Temporary Living for Self-Isolation:

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Free 45 min crisis conversations with experienced colleague Axel Kellerbauer

Food Delivery in Zurich:

Food delivery with no food waste: FairCustomer.Ch

Online Shopping in Zurich: Zurich Liefert 


Resources

HR Professionals:

Coronavirus HR Comms & Resources Guide

Global Mobility Professionals:

Expatise Academy 

Global Leaders and Expats:

Global People Transitions

Medical Researchers

Sentinel Initiative 

WHO Immunization

WHO Emergencies

EDCE Europa Surveillance & Disease Data

Enthrat Covid 19 Task Force

Whatsapp Q&A by WHO

WHO Health Alert Brings Covid 19 Facts To Billion Via Whatsapp

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Over the last two decades in Human Resources, I have noticed that a lot of international talents were left frustrated by the process of moving to another country for work. I observed that the issues weren’t just financial, but pertained a lot to both the individuals and the company underestimating the challenges involved in moving to a new country.

Therefore, today I would like to draw on my experience and discuss some important practices for that critical period, the first 90-odd days, of an expat landing in a new country and beginning their onboarding process in the host company.

Be Thoroughly Prepared Before You Land

Increasingly, in this age of protectionism, many countries now require you, the expat, and your accompanying family to have active medical insurance before you arrive in the country. This is different from the travel insurance you may have used for vacations and needs to be negotiated with a local provider in the host country. Whether your company is processing this for you, or you are required to do so on your own, you also need to make sure you are aware of what is covered – are your children covered? What about planned or unplanned pregnancies?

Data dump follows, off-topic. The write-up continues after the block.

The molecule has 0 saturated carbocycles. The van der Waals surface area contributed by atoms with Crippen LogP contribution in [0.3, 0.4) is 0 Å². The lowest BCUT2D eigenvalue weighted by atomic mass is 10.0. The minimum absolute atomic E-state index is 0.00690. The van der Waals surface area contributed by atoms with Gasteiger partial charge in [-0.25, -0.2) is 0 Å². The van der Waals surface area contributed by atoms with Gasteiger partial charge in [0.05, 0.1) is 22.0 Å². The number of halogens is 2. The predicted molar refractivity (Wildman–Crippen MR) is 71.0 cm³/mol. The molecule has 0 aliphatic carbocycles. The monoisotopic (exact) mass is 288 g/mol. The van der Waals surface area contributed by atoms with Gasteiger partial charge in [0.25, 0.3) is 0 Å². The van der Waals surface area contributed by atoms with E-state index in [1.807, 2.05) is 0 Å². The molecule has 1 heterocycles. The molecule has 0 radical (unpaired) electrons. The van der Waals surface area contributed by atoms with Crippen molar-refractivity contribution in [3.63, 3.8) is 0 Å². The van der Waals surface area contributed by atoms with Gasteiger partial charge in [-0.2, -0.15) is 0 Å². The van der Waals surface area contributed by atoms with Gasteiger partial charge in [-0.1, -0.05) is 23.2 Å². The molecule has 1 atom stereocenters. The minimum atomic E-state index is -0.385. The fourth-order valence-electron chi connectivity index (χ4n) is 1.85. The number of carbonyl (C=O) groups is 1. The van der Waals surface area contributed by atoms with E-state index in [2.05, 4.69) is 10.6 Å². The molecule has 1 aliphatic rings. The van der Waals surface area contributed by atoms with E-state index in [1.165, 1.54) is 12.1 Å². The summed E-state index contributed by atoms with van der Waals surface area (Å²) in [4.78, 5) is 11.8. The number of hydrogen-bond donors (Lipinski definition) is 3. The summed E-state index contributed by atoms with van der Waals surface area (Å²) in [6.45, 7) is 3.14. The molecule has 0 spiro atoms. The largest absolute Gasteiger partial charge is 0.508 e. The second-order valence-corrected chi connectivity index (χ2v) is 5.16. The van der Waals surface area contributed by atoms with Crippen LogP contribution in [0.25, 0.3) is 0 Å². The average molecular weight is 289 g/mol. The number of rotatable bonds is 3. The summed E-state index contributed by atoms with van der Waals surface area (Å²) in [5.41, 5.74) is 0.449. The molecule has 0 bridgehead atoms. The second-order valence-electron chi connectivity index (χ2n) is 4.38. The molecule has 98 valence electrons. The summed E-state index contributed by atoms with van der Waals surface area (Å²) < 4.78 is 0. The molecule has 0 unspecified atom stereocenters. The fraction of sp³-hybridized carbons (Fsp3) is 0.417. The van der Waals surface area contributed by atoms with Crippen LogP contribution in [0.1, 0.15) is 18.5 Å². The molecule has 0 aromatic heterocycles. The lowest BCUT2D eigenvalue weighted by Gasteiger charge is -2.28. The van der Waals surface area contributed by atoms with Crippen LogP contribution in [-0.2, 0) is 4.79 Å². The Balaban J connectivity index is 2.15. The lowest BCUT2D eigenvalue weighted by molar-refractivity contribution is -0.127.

On that subject matter, there is now a lot more paperwork and prerequisites required before visas and associated work permits are given out, with increasingly thorough information required. If your company is handling this for you, make sure you are kept in the loop so you avoid unnecessary delays. However, if you are required to manage the applications on your own, ensure you are aware of the full process. You may need the help of a specialized lawyer in this scenario, don’t hesitate to contact them.

You may also have to plan your own relocation, a shortcoming of lifestyle expatriation that many organisations have still not overcome. An issue many people have with selecting medium-to-long term accommodation is that they do not want to make such decisions based on photos alone. To get around it, a recent trend involves making short-term living arrangements via Airbnb or similar service, and then inspecting more appropriate housing in person. It makes a certain amount of sense, but you want to keep an eye on your budget, as good rentals may not come cheap.

Finally, make sure you have wrapped up all pending tasks and necessary paperwork before signing off!

The Move

It may seem just like an airplane journey but make no mistake, the move is frequently considered the most stressful time. That’s because of all the farewells and goodbyes, packing up and shipping of belongings. And don’t forget that while you are also spending time at the office on last-minute tasks, your spouse is at home managing the children and the packing. Generally, this means that by the time your plan lifts off, everyone is pretty exhausted and you may end up questioning your decision, worry about the unknown challenges ahead and fear for the future of your family.